Punishing students who won’t recite pledge isn’t patriotism

Saturday, August 15, 1998

Patriotism is the product of pride and personal commitment. Yet an increasing number of legislators and school administrators would like to supplant individual beliefs with their own ideas of what it is to be patriotic.

The most visible of these efforts, of course, is the current push to amend the Constitution to permit Congress to outlaw the burning of the American flag. It’s political posturing at its worst: Flag burnings are rare and there certainly is no justification for subtracting from the Bill of Rights for the first time in history.

In the shadow of the flag controversy, there has been a less visible movement to shore up respect for another American institution: the Pledge of Allegiance.

The pledge was a reassuring ritual in America’s schools for many of us as we grew up. And when we took the time to think about the words we were reciting, we were reminded of the truly special nature of a nation committed to “liberty and justice for all.”

But what if someone is troubled by the recitation of the pledge? What if some of the words fly in the face of strongly held personal beliefs?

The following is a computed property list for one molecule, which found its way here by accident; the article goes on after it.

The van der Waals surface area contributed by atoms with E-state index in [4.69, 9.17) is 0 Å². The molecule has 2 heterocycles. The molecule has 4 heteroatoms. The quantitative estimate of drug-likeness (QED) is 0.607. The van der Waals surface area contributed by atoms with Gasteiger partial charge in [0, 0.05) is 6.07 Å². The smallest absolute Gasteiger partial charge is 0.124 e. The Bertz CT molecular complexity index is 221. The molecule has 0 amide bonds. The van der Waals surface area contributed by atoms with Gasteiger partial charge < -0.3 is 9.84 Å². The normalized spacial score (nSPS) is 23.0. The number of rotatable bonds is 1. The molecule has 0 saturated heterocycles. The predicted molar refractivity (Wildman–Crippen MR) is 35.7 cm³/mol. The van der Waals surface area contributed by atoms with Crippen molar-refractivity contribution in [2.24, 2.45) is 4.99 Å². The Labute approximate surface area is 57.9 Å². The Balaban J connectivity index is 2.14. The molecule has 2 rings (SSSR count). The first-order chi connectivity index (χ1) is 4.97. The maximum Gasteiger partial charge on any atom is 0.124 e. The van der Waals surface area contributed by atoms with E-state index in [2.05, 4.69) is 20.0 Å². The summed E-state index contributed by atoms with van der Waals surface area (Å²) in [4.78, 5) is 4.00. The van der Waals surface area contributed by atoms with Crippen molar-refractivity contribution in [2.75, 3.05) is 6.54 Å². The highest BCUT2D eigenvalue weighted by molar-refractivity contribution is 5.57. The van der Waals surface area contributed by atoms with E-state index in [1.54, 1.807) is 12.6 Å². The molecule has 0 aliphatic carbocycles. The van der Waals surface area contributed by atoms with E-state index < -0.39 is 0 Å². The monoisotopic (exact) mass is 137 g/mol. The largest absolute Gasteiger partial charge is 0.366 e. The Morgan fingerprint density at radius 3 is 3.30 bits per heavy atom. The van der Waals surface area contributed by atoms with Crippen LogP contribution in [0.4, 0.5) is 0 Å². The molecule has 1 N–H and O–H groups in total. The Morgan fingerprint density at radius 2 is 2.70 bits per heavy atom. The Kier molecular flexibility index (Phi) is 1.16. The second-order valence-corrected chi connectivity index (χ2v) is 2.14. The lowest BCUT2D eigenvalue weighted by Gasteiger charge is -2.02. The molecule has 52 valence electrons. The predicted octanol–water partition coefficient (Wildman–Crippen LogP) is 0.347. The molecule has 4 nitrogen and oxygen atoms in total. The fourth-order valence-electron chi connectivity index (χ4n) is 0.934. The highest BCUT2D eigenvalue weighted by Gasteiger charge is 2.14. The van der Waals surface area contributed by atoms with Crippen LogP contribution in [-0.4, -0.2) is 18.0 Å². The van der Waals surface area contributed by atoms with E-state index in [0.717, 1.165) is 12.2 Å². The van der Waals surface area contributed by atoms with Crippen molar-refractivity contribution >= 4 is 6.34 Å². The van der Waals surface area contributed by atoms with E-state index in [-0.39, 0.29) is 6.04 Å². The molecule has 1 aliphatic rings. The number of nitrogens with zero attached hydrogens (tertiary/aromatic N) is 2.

Recent events suggest there’s a price to pay for refusing to participate in the pledge in public schools:

  • In January, a 16-year-old in Live Oak, Fla., refused to stand at school and recite the pledge because he was angry about the way the government has treated his father, a Marine Corps veteran with cancer. He was suspended for a day.
  • In March, a 13-year-old Jehovah’s Witness refused to say the pledge at his Seattle middle school for religious reasons. The boy’s teacher ordered him to stand outside for 15 minutes. It was raining.
  • In April, a 16-year-old in San Diego refused to recite the pledge in class at her high school. The student, who says she does not believe in God, then was ordered by the teacher to stand alone and say the pledge. She refused and was ordered to serve detention.

All of these incidents could have been avoided. In a decision handed down at the height of World War II, the U.S. Supreme Court held that requiring children to say the Pledge of Allegiance when doing so violates strongly held personal beliefs is to effectively deny freedom of worship and freedom of speech.

The court conveyed a clear message in that 1943 ruling: “There is no doubt that, in connection with the pledges, the flag salute is a form of utterance. Symbolism is a primitive but effective way of communicating ideas. The use of an emblem or flag to symbolize some system, idea, institution, or personality, is a short cut from mind to mind.”

Students in a public school have the right to sit quietly while the rest of the class recites the Pledge of Allegiance. The pledge, written by a minister in 1892, doesn’t carry quite the same weight as 45 words written a century earlier.

Those words begin with “Congress shall make no law …”